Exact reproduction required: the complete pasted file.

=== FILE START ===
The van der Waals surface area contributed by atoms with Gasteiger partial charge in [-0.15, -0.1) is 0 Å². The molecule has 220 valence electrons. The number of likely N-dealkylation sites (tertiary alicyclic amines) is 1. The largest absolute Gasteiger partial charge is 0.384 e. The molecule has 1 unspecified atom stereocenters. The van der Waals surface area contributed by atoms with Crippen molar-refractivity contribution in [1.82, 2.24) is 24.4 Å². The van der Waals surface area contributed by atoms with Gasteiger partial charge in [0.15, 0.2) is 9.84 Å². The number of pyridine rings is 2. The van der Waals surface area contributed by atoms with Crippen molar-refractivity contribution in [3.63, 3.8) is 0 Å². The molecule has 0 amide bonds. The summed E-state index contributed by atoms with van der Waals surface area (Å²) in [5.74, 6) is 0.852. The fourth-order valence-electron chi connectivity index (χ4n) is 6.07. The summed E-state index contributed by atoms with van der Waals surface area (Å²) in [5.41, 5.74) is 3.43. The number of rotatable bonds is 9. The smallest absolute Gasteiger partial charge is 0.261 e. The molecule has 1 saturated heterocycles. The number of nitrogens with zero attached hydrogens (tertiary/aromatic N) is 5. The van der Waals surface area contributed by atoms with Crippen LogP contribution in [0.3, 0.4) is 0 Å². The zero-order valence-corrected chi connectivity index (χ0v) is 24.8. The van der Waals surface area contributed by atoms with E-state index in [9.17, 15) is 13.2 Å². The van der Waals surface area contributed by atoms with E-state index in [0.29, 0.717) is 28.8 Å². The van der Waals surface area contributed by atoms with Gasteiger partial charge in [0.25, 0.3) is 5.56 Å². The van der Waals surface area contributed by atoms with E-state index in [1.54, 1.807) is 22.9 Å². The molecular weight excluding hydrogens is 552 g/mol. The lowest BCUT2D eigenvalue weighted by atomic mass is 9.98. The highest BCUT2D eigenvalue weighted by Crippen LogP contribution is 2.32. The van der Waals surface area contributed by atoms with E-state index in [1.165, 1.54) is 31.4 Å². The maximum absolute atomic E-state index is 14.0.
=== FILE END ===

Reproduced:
The van der Waals surface area contributed by atoms with Gasteiger partial charge in [-0.15, -0.1) is 0 Å². The molecule has 220 valence electrons. The number of likely N-dealkylation sites (tertiary alicyclic amines) is 1. The largest absolute Gasteiger partial charge is 0.384 e. The molecule has 1 unspecified atom stereocenters. The van der Waals surface area contributed by atoms with Crippen molar-refractivity contribution in [1.82, 2.24) is 24.4 Å². The van der Waals surface area contributed by atoms with Gasteiger partial charge in [0.15, 0.2) is 9.84 Å². The number of pyridine rings is 2. The van der Waals surface area contributed by atoms with Crippen molar-refractivity contribution in [3.63, 3.8) is 0 Å². The molecule has 0 amide bonds. The summed E-state index contributed by atoms with van der Waals surface area (Å²) in [5.74, 6) is 0.852. The fourth-order valence-electron chi connectivity index (χ4n) is 6.07. The summed E-state index contributed by atoms with van der Waals surface area (Å²) in [5.41, 5.74) is 3.43. The number of rotatable bonds is 9. The smallest absolute Gasteiger partial charge is 0.261 e. The molecule has 1 saturated heterocycles. The number of nitrogens with zero attached hydrogens (tertiary/aromatic N) is 5. The van der Waals surface area contributed by atoms with Crippen LogP contribution in [0.3, 0.4) is 0 Å². The zero-order valence-corrected chi connectivity index (χ0v) is 24.8. The van der Waals surface area contributed by atoms with E-state index in [9.17, 15) is 13.2 Å². The van der Waals surface area contributed by atoms with E-state index in [0.29, 0.717) is 28.8 Å². The van der Waals surface area contributed by atoms with Gasteiger partial charge in [0.25, 0.3) is 5.56 Å². The van der Waals surface area contributed by atoms with E-state index in [1.54, 1.807) is 22.9 Å². The molecular weight excluding hydrogens is 552 g/mol. The lowest BCUT2D eigenvalue weighted by atomic mass is 9.98. The highest BCUT2D eigenvalue weighted by Crippen LogP contribution is 2.32. The van der Waals surface area contributed by atoms with E-state index in [1.165, 1.54) is 31.4 Å². The maximum absolute atomic E-state index is 14.0.